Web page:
Research devoted to increasing the efficiency of known corona generating apparatus has principally been confined to essentially two areas of inquiry or a combination thereof. The first such area of inquiry has been directed to endeavors which seek to control and optimize the voltage between the coronode and the shield and often are simply experiments which study the effect of increasing the voltage, to be distinguished from the current, applied to the coronode. The second area of inquiry has involved experiments with varying shield configurations and'spacing in an effort to increase the efficiency of known corona generating apparatus. While experiments in each of these areas have brought to light highly advantageous techniques for improving the operating characteristics, the longevity and the uniformity of operation with time of known corona generating apparatus, such experiments have not, in the past, been highly successful with regard to improving the efficiency of known corona generating apparatus viewed from the standpoint of charging current delivered or the voltage magnitudes'required to be applied; Furthermore, it should be noted that from a design standpoint the cost and size of a given power supply tends to be proportional to the potential level produced thereby and hence it is desirable that the power efficiency of corona generating apparatus be increased so that the voltage rating of the power supplies used in conjunction with corona generating apparatus be as small as possible to minimize the cost and size of copying machines relying upon such corona generating apparatus. Thus, no technique for substantially increasing the current and/or power efficiency of known corona generating apparatus has heretofore been developed and alternative solutions for increasing the rate at which charging is carried out are not practically available.

The present invention proceeds from the discovery that theion current flow from the coronode of corona generating apparatus to surfaces being charged depends not only upon the potential difference between the coronode and such surface but additionally is a function of the current flowing in the shield. More particularly, it has been found that by controlling the shield current in corona generating apparatus in such manner that a predetermined minimum current flow is present, ion current flow from a coronode may be initiated at a substantially lower potential difference than is available in the absence of such shield current while vast increases in the ion current delivered from the coronode to the surface being charged are obtained. Thus, corona generating apparatus may be operated, according to the teachings contained herein, at potential levels which are conventional, while markedly higher operating efficiencies are provided.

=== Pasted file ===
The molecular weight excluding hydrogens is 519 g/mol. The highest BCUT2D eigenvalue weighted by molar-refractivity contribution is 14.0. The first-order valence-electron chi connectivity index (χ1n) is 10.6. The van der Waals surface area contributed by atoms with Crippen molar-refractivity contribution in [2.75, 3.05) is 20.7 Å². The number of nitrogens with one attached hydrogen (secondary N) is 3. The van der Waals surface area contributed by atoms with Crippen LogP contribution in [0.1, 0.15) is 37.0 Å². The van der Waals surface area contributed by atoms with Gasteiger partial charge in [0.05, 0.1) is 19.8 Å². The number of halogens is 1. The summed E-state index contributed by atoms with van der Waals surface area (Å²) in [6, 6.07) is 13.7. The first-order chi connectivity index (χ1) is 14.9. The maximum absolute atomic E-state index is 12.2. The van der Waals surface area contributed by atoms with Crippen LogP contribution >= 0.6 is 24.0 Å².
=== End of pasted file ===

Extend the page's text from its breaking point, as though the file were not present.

Therefore, it is an object of this invention to provide corona charging methods and apparatus therefor wherein ion current flow may be established at power levels which are substantially lower than previously thought available. I

A further object of this invention is to provide corona charging methods and corona generating apparatus therefor wherein the operating efficiency of the resulting corona generating apparatus is substantially improved.